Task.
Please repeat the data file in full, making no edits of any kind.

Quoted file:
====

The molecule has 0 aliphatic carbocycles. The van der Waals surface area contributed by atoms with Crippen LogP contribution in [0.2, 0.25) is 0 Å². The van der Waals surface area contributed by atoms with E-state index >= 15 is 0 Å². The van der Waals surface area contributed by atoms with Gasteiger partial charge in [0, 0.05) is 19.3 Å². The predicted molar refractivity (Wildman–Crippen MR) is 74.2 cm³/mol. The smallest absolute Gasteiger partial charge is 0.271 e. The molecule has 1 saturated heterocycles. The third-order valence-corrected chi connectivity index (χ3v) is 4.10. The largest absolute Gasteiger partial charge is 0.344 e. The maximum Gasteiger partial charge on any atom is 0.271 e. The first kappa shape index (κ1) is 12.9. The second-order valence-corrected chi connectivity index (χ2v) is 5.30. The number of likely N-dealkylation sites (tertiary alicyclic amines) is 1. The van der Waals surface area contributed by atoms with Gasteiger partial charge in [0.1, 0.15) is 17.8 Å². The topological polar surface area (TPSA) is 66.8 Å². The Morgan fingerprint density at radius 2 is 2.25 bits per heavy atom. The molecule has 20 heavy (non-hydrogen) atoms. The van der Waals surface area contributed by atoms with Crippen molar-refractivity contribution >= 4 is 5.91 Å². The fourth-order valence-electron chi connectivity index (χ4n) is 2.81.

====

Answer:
The molecule has 0 aliphatic carbocycles. The van der Waals surface area contributed by atoms with Crippen LogP contribution in [0.2, 0.25) is 0 Å². The van der Waals surface area contributed by atoms with E-state index >= 15 is 0 Å². The van der Waals surface area contributed by atoms with Gasteiger partial charge in [0, 0.05) is 19.3 Å². The predicted molar refractivity (Wildman–Crippen MR) is 74.2 cm³/mol. The smallest absolute Gasteiger partial charge is 0.271 e. The molecule has 1 saturated heterocycles. The third-order valence-corrected chi connectivity index (χ3v) is 4.10. The largest absolute Gasteiger partial charge is 0.344 e. The maximum Gasteiger partial charge on any atom is 0.271 e. The first kappa shape index (κ1) is 12.9. The second-order valence-corrected chi connectivity index (χ2v) is 5.30. The number of likely N-dealkylation sites (tertiary alicyclic amines) is 1. The van der Waals surface area contributed by atoms with Gasteiger partial charge in [0.1, 0.15) is 17.8 Å². The topological polar surface area (TPSA) is 66.8 Å². The Morgan fingerprint density at radius 2 is 2.25 bits per heavy atom. The molecule has 20 heavy (non-hydrogen) atoms. The van der Waals surface area contributed by atoms with Crippen molar-refractivity contribution >= 4 is 5.91 Å². The fourth-order valence-electron chi connectivity index (χ4n) is 2.81.